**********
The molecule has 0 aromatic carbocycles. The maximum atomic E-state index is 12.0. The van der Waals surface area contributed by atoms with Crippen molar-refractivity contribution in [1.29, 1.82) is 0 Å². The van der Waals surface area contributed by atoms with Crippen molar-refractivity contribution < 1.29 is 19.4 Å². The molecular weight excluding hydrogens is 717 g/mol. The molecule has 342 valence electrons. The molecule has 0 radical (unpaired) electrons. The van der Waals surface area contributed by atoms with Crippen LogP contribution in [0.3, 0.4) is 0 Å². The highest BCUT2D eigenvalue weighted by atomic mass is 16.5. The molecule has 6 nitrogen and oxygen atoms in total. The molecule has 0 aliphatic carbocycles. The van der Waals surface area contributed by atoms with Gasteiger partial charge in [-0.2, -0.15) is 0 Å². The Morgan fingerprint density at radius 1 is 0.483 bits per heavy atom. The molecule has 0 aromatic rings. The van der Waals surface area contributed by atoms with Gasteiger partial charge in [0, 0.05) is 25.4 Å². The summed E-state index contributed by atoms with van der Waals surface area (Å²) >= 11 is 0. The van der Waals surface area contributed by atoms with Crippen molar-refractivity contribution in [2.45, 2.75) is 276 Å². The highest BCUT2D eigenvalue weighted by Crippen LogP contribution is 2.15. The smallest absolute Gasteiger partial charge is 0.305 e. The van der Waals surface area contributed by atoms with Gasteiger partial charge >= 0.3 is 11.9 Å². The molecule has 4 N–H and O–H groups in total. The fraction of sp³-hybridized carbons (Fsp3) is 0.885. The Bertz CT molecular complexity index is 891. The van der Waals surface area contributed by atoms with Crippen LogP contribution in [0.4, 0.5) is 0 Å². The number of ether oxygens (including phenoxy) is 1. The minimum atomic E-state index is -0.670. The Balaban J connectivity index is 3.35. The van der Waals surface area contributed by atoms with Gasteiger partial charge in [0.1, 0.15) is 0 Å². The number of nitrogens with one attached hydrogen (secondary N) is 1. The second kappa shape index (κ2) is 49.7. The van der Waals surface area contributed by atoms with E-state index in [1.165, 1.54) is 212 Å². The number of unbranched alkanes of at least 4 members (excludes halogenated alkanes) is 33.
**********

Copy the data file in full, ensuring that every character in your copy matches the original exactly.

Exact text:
The molecule has 0 aromatic carbocycles. The maximum atomic E-state index is 12.0. The van der Waals surface area contributed by atoms with Crippen molar-refractivity contribution in [1.29, 1.82) is 0 Å². The van der Waals surface area contributed by atoms with Crippen molar-refractivity contribution < 1.29 is 19.4 Å². The molecular weight excluding hydrogens is 717 g/mol. The molecule has 342 valence electrons. The molecule has 0 radical (unpaired) electrons. The van der Waals surface area contributed by atoms with Crippen LogP contribution in [0.3, 0.4) is 0 Å². The highest BCUT2D eigenvalue weighted by atomic mass is 16.5. The molecule has 6 nitrogen and oxygen atoms in total. The molecule has 0 aliphatic carbocycles. The van der Waals surface area contributed by atoms with Gasteiger partial charge in [-0.2, -0.15) is 0 Å². The Morgan fingerprint density at radius 1 is 0.483 bits per heavy atom. The molecule has 0 aromatic rings. The van der Waals surface area contributed by atoms with Gasteiger partial charge in [0, 0.05) is 25.4 Å². The summed E-state index contributed by atoms with van der Waals surface area (Å²) >= 11 is 0. The van der Waals surface area contributed by atoms with Crippen molar-refractivity contribution in [2.45, 2.75) is 276 Å². The highest BCUT2D eigenvalue weighted by Crippen LogP contribution is 2.15. The smallest absolute Gasteiger partial charge is 0.305 e. The van der Waals surface area contributed by atoms with Gasteiger partial charge >= 0.3 is 11.9 Å². The molecule has 4 N–H and O–H groups in total. The fraction of sp³-hybridized carbons (Fsp3) is 0.885. The Bertz CT molecular complexity index is 891. The van der Waals surface area contributed by atoms with Crippen LogP contribution in [0.4, 0.5) is 0 Å². The number of ether oxygens (including phenoxy) is 1. The minimum atomic E-state index is -0.670. The Balaban J connectivity index is 3.35. The van der Waals surface area contributed by atoms with Gasteiger partial charge in [0.1, 0.15) is 0 Å². The number of nitrogens with one attached hydrogen (secondary N) is 1. The second kappa shape index (κ2) is 49.7. The van der Waals surface area contributed by atoms with E-state index in [1.165, 1.54) is 212 Å². The number of unbranched alkanes of at least 4 members (excludes halogenated alkanes) is 33.